Sourcing vs. Recruiting
What's the difference between sourcing and recruiting?
You've probably heard the terms "sourcing" and "recruiting" used interchangeably. But they're not synonymous. In fact, they play very different roles in the hiring process. So what's the difference between sourcing and recruiting? And why should you care? In this post, we'll explain all of that (and more!) so that you can make sure your team is utilizing both processes effectively at all times.
Sourcing vs. recruiting: what's the difference?
While sourcing and recruiting share similarities, they differ in important ways. Sourcing involves searching for potential candidates interested in a currently open role or a future one. Sourcers hand off their lists of potential candidates to recruiting teams, who vet and hire top talent.
Recruiters are responsible for vetting and hiring top talent. They check references and verify information on resumes. Recruiters may also take part in the interview process or oversee the entire hiring process.
In other words, a sourcer discovers talent, and a recruiter evaluates that talent to be sure that person has what it takes to succeed in your organization's culture.
What is sourcing?
Sourcing is the process of finding excellent potential candidates. It can be done online or offline.
Sourcers look for candidates on social media, like LinkedIn or Github, and develop relationships with them over time. Sourcers may also attend industry events or career fairs to locate top talent. Whenever a new role opens that the candidate is a fit for, they can send them to recruiters for review.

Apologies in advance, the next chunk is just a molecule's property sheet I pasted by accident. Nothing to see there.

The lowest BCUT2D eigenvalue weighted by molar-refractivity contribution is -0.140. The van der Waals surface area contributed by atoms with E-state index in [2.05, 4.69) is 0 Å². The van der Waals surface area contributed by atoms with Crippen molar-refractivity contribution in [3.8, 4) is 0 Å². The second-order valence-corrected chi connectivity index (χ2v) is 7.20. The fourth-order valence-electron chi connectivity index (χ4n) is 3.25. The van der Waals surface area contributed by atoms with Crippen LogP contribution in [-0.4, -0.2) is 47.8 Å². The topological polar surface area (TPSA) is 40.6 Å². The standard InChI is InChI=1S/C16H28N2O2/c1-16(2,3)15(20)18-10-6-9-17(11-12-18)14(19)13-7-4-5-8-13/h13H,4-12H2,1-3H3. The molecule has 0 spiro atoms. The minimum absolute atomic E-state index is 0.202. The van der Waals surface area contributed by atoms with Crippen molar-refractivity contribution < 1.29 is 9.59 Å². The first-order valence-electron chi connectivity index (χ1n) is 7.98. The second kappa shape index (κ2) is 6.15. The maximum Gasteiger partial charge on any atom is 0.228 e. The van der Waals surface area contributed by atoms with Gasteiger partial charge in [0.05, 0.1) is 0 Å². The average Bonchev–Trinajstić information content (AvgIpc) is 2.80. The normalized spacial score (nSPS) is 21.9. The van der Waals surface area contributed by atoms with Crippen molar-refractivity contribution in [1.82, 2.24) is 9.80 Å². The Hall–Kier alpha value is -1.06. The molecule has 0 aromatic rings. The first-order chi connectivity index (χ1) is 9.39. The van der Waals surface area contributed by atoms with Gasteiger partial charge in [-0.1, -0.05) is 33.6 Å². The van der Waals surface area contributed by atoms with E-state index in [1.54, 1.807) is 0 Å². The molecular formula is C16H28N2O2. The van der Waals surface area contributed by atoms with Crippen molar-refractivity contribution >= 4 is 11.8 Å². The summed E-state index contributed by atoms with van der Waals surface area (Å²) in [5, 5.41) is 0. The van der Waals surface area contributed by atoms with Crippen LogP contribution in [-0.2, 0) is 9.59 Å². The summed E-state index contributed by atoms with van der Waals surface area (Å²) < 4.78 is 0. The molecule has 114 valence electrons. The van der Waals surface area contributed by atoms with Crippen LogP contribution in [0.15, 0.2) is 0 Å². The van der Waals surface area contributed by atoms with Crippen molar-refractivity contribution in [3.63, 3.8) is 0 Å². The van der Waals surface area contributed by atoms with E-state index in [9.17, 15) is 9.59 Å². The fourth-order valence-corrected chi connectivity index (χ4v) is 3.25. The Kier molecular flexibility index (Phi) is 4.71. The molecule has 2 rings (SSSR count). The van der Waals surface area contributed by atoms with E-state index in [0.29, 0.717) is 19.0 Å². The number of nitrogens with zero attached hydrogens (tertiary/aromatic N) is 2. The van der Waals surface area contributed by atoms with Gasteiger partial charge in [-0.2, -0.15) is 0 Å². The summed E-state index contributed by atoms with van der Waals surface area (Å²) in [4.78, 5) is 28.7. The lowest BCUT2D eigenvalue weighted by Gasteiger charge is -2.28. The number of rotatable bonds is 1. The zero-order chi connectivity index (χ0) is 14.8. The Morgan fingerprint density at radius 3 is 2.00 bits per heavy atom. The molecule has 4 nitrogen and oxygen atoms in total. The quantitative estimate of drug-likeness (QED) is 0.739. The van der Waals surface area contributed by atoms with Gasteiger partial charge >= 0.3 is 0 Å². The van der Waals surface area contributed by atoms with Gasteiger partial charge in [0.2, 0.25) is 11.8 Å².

What is recruiting?
Recruiters review applicants' qualifications and decide whether or not to move forward with them. They may ask for the candidate's resume, cover letter, or portfolio before scheduling an interview. After a few interviews, recruiters help hiring managers make a decision about whether or not to hire them.
If the candidate moves forward, recruiters will draft and send an offer letter -- a legal document that outlines the terms and conditions of their employment. The candidate will then accept or decline the position.
The benefits of sourcing and recruiting
When you're sourcing, you're looking for candidates with specific skills and experience. You might be looking for someone who has worked in a particular industry or role before. This can be done as part of a broader recruitment strategy--for example, if you're trying to fill senior roles within your organization or specific types of engineers.
Recruiting is a more holistic activity.
Recruiters manage the candidate experience, hosting candidate screening calls, sending candidate assessments, and scheduling interviews. Recruiters are also responsible for checking in on candidates to gauge how they are feeling and explain what to expect.
They also work with interviewers and the selection committee to whittle down the candidate pool and ultimately decide which candidates move on to the final stages of the hiring funnel. Finally, recruiters liaise with the hiring manager and candidate during salary negotiation and eventually extend the final offer.
Sourcing and recruiting are just two parts of the hiring process, but they're not the same thing.
Sourcing and recruiting are just two parts of the hiring process, but they're not the same thing. Sourcing is about finding candidates for a position. Recruiting involves reviewing those candidates and hiring the best talent for a position.
It’s important to understand the difference between sourcing and recruiting because they are two parts of a larger process that can make or break a company’s ability to hire top talent. If you want to attract the best employees, then it’s time for you to start thinking about how you can use these tools more effectively in your company.